To start, Dworkin kicks-off his defense of the right to pornography by opposing the recommendations in, The Williams Committee Report into Obscenity and Film Censorship, which concludes banning the public exhibition of nudity or sexual intercourse. Dworkin argues the William’s Report advocates for prohibiting porn for the sake of satisfying majority beliefs. He reckons the majority of people opt to outlaw pornography because they believe that the pornographer’s perception of pleasure merits less value than others. In accordance with Dworkian philosophy, such external preferences are moralistic because they render the perception of the pornographer and its respective consumers to behave in an immoral or inferior manner in contrast’ to the greater realm of humanity. Thus, Dworkin argues such moralistic preferences are prejudiced. And, henceforth, contradict his notion of moral interdependence. Given, The Williams Report is derived from external moralistic preferences it violates Dworkin’s right to moral interdependence on behalf of the pornographers and proponents of pornography. However, Dworkin does reinstate that offensive nature of pornography could potentially offer some justification for restricting porn. Yet, he points-out this aversion to pornography tends to stem from the individual preferences rather than moral reasons. Due to such mixed preferences against and in favor of permitting pornography, Dworkin proposes that zoning porn may be permissible. Yet, he argues that zoning should be evaluated against the inconvenience, expense and embarrassment, it potentially inflicts upon pornographers. For example, he deems that any regulation would contradict his notion of the right to moral interdependence, if sex shops were prohibited from using discrete packaging to protect customers who preferred anonymity or if the law banned adult specialty retailers from selling goods other than pornography, so that a timid pornographer could not exit the shop with different paraphernalia (e.g. an umbrella) to conceal his pornographic purchase such as a dildo or a blow-up doll. However, Dworkin alternatively considers that if there was reliable proof that pornography inflicted significant harm upon people other than those who voluntarily consume it, it would provide a viable case for outlawing its voluntary private consumption. That’s because, when private activities impair other people’ such actions are no longer considered confidential matters. As a result, the state and public interest would potentially have the power to exercise these circumstances. Thus, for the sake of argument, Dworkin argues that if excessive consumption of pornography legitimately caused absenteeism from work, then the public and the state might have the right to prohibit it. Nonetheless, Dworkin believes that there isn’t any reliable evidence that confirms ‘ that the voluntary private production or consumption of pornography causes any sufficient or significant harm to others. Henceforth, Dworkin argues, pornography solely fulfills harmless personal preferences for sexual gratification and it’s thus irrelevant to the business of policy makers, as they have no right to exercise the moral interdependence of any person. This principle represents a great restriction on banning pornography because it deprives proponents of pornography from the right to appeal to majority preferences.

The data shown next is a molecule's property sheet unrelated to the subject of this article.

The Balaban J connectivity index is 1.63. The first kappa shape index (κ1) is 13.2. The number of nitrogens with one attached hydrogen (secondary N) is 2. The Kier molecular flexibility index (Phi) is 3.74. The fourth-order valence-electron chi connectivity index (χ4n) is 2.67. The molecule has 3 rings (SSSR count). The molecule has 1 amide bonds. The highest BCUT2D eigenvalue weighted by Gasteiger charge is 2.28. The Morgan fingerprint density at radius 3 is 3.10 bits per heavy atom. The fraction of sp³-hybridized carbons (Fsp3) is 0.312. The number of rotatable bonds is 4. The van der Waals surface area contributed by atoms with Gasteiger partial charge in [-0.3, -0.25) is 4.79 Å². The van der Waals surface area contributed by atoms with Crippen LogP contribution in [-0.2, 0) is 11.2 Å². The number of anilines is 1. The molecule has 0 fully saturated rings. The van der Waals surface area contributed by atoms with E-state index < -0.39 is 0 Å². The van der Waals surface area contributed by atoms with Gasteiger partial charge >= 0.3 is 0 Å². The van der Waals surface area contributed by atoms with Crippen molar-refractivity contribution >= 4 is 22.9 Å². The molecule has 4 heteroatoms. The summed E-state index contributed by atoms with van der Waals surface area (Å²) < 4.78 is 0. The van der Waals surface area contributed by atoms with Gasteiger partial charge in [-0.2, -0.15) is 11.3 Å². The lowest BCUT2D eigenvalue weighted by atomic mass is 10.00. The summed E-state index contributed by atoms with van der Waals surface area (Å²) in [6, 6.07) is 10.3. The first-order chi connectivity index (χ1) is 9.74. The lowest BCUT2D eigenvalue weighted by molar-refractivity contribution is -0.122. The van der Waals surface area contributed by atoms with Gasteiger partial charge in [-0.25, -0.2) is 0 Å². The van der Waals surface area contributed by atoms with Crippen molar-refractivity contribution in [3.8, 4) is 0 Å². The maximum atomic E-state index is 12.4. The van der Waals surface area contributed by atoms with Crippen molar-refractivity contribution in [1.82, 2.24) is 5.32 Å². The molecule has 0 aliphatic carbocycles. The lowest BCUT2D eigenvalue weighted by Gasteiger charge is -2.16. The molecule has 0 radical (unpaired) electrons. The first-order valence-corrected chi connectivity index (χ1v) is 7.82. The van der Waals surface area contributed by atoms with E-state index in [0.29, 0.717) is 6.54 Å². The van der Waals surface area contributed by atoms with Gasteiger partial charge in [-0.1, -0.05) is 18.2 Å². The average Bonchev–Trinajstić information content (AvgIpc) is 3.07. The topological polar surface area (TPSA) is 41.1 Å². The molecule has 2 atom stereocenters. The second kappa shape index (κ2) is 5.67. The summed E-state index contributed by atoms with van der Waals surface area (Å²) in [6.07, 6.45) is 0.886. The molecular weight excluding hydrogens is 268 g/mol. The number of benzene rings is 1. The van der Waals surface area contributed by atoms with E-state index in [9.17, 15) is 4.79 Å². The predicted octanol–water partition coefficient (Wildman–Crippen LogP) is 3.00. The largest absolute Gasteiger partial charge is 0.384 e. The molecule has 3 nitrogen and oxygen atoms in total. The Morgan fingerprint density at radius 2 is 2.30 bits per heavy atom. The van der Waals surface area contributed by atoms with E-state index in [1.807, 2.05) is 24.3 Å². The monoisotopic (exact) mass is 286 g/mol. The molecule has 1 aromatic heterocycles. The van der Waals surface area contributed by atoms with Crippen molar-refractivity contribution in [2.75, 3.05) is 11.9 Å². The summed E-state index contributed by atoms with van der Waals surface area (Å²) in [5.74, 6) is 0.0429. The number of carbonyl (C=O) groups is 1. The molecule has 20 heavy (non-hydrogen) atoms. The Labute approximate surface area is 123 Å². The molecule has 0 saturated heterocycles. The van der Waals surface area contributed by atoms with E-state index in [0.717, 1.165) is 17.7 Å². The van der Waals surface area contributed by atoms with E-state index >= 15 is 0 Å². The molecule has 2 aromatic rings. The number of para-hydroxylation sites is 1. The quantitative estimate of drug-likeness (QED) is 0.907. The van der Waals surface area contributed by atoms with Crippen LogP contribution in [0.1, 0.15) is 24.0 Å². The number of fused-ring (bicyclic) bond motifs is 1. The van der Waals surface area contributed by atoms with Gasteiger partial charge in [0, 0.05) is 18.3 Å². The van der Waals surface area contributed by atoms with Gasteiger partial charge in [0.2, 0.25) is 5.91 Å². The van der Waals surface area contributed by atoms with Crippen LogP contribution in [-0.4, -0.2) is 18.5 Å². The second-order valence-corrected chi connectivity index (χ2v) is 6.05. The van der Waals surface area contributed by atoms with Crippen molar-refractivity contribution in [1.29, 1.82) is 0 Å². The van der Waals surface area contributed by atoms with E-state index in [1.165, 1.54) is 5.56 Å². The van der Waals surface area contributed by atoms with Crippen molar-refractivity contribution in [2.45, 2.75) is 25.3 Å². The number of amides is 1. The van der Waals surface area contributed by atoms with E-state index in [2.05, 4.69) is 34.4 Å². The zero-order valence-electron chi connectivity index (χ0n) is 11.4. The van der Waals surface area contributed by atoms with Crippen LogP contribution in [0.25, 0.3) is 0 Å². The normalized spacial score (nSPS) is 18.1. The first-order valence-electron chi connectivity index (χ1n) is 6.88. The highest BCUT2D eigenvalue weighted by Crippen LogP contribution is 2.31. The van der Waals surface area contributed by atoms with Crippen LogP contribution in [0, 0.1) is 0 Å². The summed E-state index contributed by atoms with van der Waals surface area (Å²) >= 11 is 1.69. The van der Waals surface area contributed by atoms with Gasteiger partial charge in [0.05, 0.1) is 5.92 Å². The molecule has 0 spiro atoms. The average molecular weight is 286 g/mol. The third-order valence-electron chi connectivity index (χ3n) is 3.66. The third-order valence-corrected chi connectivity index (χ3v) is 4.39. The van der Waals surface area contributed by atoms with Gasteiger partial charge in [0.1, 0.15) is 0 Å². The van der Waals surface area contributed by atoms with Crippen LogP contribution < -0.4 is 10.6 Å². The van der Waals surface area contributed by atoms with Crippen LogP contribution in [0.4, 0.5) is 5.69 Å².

While Dworkin does show considerable concern for pornographers and the market for regulating pornography, he neglects to consider the feminist perceptions of pornography. In contradiction to Dworkin, feminists argue pornography violates their civil rights because it’s harmful to their well-being and renders women subordinate to their male-counterparts by silencing them. Feminist authors have widely believed that pornography causes violent crimes and subordinates women via turning them into objects for sexual pleasure. In addition, feminists also deem pornography silences women by robbing them of their speech via disabling them of their illocutionary ability. Nevertheless, feminist authors believe that pornography prevents women from being understood. For instance, feminists claim that pornography promotes the perception that women can’t prevent unwarranted sexual contact. On that note, it could be argued that the consumption of pornography propagates an adverse impact in society by making women reluctant to speak about sexual abuse when it does occur and thus preventing it from happening in the future.